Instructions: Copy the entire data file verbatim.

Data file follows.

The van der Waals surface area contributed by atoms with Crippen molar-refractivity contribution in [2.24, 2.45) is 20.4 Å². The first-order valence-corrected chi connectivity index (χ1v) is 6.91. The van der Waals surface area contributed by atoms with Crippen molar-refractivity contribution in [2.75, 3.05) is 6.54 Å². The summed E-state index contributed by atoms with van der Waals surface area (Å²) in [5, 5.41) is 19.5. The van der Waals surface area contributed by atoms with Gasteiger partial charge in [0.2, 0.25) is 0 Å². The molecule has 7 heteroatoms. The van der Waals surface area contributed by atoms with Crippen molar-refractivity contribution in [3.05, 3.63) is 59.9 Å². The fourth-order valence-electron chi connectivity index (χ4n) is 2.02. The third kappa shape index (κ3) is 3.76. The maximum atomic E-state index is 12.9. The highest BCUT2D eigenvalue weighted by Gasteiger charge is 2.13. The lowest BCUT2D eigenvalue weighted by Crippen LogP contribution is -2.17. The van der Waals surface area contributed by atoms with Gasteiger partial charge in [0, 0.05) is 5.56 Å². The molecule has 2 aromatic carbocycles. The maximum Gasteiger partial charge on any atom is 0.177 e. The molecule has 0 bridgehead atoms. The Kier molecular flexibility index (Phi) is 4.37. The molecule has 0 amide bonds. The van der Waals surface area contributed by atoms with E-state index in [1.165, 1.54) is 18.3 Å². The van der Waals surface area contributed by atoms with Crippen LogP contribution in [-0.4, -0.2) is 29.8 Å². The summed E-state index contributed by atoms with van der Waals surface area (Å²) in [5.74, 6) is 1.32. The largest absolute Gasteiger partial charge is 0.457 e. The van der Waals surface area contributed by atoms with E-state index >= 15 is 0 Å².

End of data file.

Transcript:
The van der Waals surface area contributed by atoms with Crippen molar-refractivity contribution in [2.24, 2.45) is 20.4 Å². The first-order valence-corrected chi connectivity index (χ1v) is 6.91. The van der Waals surface area contributed by atoms with Crippen molar-refractivity contribution in [2.75, 3.05) is 6.54 Å². The summed E-state index contributed by atoms with van der Waals surface area (Å²) in [5, 5.41) is 19.5. The van der Waals surface area contributed by atoms with Gasteiger partial charge in [0.2, 0.25) is 0 Å². The molecule has 7 heteroatoms. The van der Waals surface area contributed by atoms with Crippen molar-refractivity contribution in [3.05, 3.63) is 59.9 Å². The fourth-order valence-electron chi connectivity index (χ4n) is 2.02. The third kappa shape index (κ3) is 3.76. The maximum atomic E-state index is 12.9. The highest BCUT2D eigenvalue weighted by Gasteiger charge is 2.13. The lowest BCUT2D eigenvalue weighted by Crippen LogP contribution is -2.17. The van der Waals surface area contributed by atoms with Gasteiger partial charge in [0, 0.05) is 5.56 Å². The molecule has 2 aromatic carbocycles. The maximum Gasteiger partial charge on any atom is 0.177 e. The molecule has 0 bridgehead atoms. The Kier molecular flexibility index (Phi) is 4.37. The molecule has 0 amide bonds. The van der Waals surface area contributed by atoms with E-state index in [1.165, 1.54) is 18.3 Å². The van der Waals surface area contributed by atoms with Crippen LogP contribution in [-0.4, -0.2) is 29.8 Å². The summed E-state index contributed by atoms with van der Waals surface area (Å²) in [5.74, 6) is 1.32. The largest absolute Gasteiger partial charge is 0.457 e. The van der Waals surface area contributed by atoms with E-state index >= 15 is 0 Å².